The University of San Francisco is piloting an online reporting tool to support rape victims and help bring their attackers to justice.
Colleges have been heavily criticized in recent years for the high frequency of sexual assaults on campus—and for their failure to support victims adequately and punish attackers. Now, the University of San Francisco is hoping that a new web-based reporting tool will help victims of sexual assault take back control of their lives, file charges if they choose—and identify serial attackers.
The new tool, known as Callisto, is the product of Sexual Health Innovations, a nonprofit organization that first unveiled the concept during a “data jam” held by the White House Task Force to Protect Students from Sexual Assault in 2014. USF will be the first college to implement the new tool when it launches a pilot this August.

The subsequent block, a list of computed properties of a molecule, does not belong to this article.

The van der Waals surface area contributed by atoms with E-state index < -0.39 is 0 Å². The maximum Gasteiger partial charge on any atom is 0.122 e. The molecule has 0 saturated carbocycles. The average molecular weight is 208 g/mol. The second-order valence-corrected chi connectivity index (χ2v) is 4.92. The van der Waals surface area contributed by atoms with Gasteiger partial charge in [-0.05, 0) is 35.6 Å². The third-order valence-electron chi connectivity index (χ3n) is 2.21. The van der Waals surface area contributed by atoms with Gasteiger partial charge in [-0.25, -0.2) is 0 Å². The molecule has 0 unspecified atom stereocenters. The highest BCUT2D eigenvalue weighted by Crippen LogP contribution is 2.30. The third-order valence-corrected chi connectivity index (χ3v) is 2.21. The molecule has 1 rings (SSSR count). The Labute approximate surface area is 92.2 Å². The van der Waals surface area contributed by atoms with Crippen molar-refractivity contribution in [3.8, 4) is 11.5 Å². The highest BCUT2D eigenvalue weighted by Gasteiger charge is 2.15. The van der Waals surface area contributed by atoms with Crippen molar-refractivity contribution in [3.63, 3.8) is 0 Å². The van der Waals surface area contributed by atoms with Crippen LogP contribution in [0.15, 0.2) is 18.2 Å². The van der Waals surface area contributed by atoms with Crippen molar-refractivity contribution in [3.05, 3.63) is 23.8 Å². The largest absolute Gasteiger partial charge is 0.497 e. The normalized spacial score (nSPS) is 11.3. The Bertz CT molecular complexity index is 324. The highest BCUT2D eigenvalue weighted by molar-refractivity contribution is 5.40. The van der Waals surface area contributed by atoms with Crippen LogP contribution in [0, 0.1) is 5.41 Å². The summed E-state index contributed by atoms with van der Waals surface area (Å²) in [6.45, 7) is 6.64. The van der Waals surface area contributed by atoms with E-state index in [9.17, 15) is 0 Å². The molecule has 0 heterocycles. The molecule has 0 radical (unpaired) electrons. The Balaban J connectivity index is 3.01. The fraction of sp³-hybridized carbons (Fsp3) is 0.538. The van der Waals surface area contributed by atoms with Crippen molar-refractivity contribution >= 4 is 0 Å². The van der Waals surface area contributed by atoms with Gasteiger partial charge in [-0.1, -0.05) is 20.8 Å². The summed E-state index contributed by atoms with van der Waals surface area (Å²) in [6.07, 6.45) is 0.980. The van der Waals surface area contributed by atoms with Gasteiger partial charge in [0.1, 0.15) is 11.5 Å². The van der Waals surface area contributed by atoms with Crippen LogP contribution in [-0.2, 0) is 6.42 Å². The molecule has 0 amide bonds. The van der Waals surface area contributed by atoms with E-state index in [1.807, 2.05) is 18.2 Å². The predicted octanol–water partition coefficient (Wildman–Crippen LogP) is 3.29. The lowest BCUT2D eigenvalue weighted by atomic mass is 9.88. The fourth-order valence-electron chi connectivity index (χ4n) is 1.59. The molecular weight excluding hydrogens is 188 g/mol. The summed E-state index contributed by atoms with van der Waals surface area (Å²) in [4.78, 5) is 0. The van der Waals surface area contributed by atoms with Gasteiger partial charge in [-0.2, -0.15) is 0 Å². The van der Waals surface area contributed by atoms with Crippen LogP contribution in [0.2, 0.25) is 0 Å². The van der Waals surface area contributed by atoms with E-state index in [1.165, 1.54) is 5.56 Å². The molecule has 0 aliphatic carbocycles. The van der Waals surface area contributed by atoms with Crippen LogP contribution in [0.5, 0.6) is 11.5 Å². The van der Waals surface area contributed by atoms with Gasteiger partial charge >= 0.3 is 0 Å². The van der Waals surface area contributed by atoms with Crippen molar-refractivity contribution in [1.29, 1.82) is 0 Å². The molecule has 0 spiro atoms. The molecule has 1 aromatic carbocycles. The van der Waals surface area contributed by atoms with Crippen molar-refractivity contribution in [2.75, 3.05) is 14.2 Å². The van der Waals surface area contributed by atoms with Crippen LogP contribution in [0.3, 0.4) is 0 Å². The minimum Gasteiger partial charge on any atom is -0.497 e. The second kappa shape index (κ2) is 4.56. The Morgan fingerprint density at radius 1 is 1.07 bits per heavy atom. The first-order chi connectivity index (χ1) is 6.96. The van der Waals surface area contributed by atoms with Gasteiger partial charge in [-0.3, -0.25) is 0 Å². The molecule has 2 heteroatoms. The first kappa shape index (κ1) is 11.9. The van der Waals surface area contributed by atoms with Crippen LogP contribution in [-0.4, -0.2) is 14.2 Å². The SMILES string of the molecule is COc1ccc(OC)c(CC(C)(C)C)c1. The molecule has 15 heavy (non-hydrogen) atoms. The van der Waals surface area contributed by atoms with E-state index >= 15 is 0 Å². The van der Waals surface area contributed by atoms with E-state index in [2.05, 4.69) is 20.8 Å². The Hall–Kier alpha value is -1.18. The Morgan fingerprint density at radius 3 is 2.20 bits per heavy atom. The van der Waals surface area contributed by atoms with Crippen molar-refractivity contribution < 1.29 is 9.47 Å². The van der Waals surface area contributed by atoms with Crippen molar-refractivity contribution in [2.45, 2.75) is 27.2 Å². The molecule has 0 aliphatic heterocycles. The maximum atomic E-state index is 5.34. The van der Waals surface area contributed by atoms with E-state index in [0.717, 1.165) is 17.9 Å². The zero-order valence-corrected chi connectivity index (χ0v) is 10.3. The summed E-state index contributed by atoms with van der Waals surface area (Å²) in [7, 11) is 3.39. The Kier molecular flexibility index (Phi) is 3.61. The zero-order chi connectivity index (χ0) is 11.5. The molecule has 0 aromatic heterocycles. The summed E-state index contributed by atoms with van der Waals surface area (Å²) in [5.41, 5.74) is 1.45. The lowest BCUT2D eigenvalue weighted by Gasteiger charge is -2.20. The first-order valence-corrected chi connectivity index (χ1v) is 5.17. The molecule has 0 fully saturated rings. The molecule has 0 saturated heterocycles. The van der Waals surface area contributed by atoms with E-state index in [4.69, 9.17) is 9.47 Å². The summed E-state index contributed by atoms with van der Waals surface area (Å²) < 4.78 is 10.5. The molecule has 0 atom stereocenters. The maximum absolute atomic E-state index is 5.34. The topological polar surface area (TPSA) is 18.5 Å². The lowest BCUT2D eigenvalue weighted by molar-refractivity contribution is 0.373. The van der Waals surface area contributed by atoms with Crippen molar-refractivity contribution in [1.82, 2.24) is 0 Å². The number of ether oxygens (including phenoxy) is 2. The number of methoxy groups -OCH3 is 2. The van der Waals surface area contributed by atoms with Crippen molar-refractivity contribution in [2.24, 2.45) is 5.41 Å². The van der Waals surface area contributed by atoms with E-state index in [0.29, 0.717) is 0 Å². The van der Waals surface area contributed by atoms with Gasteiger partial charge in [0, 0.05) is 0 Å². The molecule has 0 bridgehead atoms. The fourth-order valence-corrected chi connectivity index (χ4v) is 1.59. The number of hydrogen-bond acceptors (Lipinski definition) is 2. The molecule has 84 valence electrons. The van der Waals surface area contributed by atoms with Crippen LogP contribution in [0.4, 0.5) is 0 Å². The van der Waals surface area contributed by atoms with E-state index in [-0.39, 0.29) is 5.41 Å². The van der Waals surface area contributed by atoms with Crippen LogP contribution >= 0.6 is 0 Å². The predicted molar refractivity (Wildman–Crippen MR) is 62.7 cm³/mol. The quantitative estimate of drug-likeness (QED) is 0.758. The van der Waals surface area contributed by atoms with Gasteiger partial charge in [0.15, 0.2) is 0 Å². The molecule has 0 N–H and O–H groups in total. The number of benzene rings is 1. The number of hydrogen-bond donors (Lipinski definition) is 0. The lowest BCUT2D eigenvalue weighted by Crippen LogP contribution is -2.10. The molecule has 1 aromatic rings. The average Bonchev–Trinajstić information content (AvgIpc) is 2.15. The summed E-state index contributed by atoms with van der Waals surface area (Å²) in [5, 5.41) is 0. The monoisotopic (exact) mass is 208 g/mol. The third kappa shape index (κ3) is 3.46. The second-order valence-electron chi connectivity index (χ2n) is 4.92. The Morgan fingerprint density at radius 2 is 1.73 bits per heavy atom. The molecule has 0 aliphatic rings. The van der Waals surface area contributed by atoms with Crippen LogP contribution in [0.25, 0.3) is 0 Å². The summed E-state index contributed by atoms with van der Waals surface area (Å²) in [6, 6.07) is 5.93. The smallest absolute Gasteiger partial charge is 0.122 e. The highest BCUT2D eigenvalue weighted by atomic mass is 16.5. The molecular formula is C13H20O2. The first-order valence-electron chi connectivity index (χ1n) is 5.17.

A central goal of the new tool is to increase the willingness of students to report an attack in the first place. According to the CDC, an estimated one in five women is the victim of an attack during their time in college, yet only 10 percent of them ever report it.
“The decision to report a sexual assault by talking to campus police or local police—or even someone in a university office—can be a daunting process,” says Peter Novak, vice provost for student life at USF. “If we can make that process available to students in the privacy of their own room to learn about that process more effectively, then we think it will provide many more options for students.”
(Next page: Timestamped records and identifying serial rapists)